More than 200 Florida death row prisoners may have their death sentences overturned, while more than 150 others who may have been unconstitutionally sentenced to death will not, as a result of two lengthy opinions issued by the Florida Supreme Court on December 22. The rulings in the cases of Asay v. State and Mosley v. State would entitle death row prisoners whose unconstitutional death sentences became “final” in or after 2002 to have their death sentences vacated in light of the decisions of the U.S. and Florida Supreme Courts in Hurst v. Florida and Hurst v. State earlier in 2016, but would deny that relief to death row prisoners whose sentences had the same constitutional infirmity but had become final prior to 2002. In the case of Mark James Asay, the court recognized that Asay had been condemned under sentencing procedures that both it and the U.S. Supreme Court had found to be unconstitutional. It nevertheless held that he was not entitled to resentencing because he had completed the direct appeal process before the U.S. Supreme Court issued a decision in Ring v. Arizona requiring that “a jury, not a judge, [must] find each fact necessary to impose a sentence of death.” Even after the Ring decision, Florida courts continued to allow judges to find the facts necessary to sentence defendants to death; a jury would only recommend a sentence. In Asay’s case, a jury recommended death by a 9-3 vote. Because his sentence was imposed in 1991 and became final before Ring, Asay was denied relief and the court lifted his stay of execution. In a second case, the Florida Supreme Court granted a new sentencing hearing to John Franklin Mosley—who was sentenced to death when the trial judge overrode the jury’s 8-4 recommendation of a life sentence—because he was sentenced to death after Ring. In so holding, the court explained that “defendants who were sentenced to death based on a statute that was actually rendered unconstitutional by Ring should not be penalized for the United States Supreme Court’s delay in explicitly making this determination.” The court limited its holding, however, only to those cases in which the constitutional violation was harmless. In order to be harmless, the court said “it must be clear beyond a reasonable doubt that a rational jury would have unanimously found all facts necessary to impose death and that death was the appropriate sentence.”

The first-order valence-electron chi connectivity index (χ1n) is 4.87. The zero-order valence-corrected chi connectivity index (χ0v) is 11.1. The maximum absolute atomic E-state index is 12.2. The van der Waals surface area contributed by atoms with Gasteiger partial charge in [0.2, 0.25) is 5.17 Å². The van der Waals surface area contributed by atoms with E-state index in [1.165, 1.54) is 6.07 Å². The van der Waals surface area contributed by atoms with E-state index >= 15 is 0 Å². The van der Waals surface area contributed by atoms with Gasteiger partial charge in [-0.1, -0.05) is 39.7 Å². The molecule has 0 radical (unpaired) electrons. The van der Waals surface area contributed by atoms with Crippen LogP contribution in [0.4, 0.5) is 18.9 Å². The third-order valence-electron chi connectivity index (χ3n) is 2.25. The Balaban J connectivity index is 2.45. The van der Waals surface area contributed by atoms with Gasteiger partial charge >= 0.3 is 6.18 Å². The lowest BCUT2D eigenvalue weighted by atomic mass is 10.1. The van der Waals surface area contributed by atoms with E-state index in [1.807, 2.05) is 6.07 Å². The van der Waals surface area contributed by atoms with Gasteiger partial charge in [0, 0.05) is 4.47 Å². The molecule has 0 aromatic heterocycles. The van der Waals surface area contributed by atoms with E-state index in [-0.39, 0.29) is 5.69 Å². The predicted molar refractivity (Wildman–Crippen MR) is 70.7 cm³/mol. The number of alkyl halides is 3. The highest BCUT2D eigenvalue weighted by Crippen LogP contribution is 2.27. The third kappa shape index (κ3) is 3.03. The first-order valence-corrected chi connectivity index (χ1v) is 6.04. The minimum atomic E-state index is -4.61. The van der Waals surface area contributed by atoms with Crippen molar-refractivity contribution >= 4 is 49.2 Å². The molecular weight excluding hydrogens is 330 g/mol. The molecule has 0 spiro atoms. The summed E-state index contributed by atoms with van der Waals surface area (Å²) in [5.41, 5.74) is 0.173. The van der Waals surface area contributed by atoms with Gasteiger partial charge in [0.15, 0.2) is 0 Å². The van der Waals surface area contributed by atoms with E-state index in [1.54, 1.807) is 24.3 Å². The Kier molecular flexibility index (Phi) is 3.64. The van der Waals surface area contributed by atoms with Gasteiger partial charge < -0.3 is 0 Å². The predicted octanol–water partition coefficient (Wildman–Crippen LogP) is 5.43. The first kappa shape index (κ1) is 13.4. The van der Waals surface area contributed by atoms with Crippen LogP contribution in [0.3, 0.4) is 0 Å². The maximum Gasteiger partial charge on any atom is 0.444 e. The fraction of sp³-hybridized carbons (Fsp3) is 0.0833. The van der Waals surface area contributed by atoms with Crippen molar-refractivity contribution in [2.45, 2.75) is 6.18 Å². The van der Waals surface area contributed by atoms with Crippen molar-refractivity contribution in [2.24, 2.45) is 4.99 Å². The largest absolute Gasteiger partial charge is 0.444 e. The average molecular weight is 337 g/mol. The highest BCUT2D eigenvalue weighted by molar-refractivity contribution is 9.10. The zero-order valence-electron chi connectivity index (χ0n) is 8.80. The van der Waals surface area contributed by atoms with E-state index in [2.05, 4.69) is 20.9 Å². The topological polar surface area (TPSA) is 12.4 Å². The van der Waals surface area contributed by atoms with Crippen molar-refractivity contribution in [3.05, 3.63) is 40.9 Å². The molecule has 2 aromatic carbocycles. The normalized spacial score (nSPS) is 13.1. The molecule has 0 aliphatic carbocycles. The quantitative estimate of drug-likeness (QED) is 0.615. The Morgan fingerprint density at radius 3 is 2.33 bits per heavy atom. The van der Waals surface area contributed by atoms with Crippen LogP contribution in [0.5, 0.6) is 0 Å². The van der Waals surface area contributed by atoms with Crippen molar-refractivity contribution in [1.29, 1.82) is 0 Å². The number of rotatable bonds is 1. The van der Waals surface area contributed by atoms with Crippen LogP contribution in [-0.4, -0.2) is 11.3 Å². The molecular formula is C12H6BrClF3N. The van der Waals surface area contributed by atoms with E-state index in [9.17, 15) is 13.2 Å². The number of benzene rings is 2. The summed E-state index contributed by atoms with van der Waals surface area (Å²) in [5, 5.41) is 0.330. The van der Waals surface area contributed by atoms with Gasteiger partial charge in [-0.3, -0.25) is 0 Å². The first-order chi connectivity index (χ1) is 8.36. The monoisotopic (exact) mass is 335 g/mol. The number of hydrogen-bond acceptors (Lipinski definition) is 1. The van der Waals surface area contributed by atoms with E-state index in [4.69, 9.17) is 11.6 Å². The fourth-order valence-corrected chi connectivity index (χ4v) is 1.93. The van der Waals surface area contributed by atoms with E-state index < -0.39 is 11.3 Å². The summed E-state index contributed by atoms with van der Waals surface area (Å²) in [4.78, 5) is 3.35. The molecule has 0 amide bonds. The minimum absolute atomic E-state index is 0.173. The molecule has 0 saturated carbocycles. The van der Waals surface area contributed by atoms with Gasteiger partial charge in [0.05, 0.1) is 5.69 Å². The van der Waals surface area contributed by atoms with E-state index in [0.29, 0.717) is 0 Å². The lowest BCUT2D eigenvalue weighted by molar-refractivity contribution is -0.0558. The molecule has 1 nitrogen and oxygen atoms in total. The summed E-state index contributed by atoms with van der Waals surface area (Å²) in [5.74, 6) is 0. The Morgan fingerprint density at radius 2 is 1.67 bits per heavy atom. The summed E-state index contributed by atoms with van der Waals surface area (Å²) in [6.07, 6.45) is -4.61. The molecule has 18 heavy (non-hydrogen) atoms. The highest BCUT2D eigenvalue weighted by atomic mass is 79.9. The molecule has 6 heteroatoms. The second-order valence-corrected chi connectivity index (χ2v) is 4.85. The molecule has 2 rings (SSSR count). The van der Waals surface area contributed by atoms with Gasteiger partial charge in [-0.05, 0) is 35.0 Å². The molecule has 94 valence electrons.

Justice Pariente dissented from the court’s opinion in Asay, saing she would have afforded the constitutional protections announced in Hurst to all prisoners facing a death sentence. She explained that “[a]pplying decisions of fundamental constitutional significance retroactively to defendants in similar circumstances is essential to ‘ensuring fairness and uniformity in individual adjudications’” and to prevent arbitrary administration of capital punishment. Justice Perry also dissented, writing that the majority decision “creates an arbitrary application of law to two groups of similarly situated persons.” In doing so, he also questioned the constitutionality of the death penalty as a whole, stating: “I no longer believe that there is a method of which the State can avail itself to impose the death penalty in a constitutional manner.”

(M. Auslen and K. Clark, “Death penalty cases finalized before 2002 will stand,” Miami Herald, December 22, 2016; R. Stutzman and G. Tziperman Lotan, “Florida Supreme Court: More than 200 death row inmates were given unconstitutional death sentences,” Orlando Sentinel, December 22, 2016.) Read the opinion in Asay v. State; read the opinion in Mosley v. State.